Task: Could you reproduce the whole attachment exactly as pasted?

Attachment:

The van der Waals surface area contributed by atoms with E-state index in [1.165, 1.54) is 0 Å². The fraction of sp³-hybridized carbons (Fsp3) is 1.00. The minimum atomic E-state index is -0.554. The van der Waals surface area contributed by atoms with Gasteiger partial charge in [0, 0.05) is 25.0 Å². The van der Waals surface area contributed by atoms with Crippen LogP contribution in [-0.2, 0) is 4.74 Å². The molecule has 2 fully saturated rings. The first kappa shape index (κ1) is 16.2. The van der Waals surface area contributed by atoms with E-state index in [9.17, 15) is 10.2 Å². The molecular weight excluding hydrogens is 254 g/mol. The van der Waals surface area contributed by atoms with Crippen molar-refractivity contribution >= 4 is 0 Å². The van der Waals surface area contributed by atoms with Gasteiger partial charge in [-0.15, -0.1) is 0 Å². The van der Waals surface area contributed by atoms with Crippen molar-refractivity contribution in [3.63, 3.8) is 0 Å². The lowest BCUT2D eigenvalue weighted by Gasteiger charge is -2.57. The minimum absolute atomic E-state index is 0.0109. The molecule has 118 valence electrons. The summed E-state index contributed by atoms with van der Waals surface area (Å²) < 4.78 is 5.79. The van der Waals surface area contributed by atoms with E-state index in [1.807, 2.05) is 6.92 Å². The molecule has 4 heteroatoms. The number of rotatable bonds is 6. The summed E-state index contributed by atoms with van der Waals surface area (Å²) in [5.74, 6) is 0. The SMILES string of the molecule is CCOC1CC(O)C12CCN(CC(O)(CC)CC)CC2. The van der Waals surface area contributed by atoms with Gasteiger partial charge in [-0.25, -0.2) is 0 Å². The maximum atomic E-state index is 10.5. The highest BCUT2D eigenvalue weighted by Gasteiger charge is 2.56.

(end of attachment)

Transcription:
The van der Waals surface area contributed by atoms with E-state index in [1.165, 1.54) is 0 Å². The fraction of sp³-hybridized carbons (Fsp3) is 1.00. The minimum atomic E-state index is -0.554. The van der Waals surface area contributed by atoms with Gasteiger partial charge in [0, 0.05) is 25.0 Å². The van der Waals surface area contributed by atoms with Crippen LogP contribution in [-0.2, 0) is 4.74 Å². The molecule has 2 fully saturated rings. The first kappa shape index (κ1) is 16.2. The van der Waals surface area contributed by atoms with E-state index in [9.17, 15) is 10.2 Å². The molecular weight excluding hydrogens is 254 g/mol. The van der Waals surface area contributed by atoms with Crippen molar-refractivity contribution >= 4 is 0 Å². The van der Waals surface area contributed by atoms with Gasteiger partial charge in [-0.15, -0.1) is 0 Å². The van der Waals surface area contributed by atoms with Crippen molar-refractivity contribution in [3.63, 3.8) is 0 Å². The lowest BCUT2D eigenvalue weighted by Gasteiger charge is -2.57. The minimum absolute atomic E-state index is 0.0109. The molecule has 118 valence electrons. The summed E-state index contributed by atoms with van der Waals surface area (Å²) < 4.78 is 5.79. The van der Waals surface area contributed by atoms with E-state index in [1.807, 2.05) is 6.92 Å². The molecule has 4 heteroatoms. The number of rotatable bonds is 6. The summed E-state index contributed by atoms with van der Waals surface area (Å²) in [5.74, 6) is 0. The SMILES string of the molecule is CCOC1CC(O)C12CCN(CC(O)(CC)CC)CC2. The van der Waals surface area contributed by atoms with Gasteiger partial charge in [-0.25, -0.2) is 0 Å². The maximum atomic E-state index is 10.5. The highest BCUT2D eigenvalue weighted by Gasteiger charge is 2.56.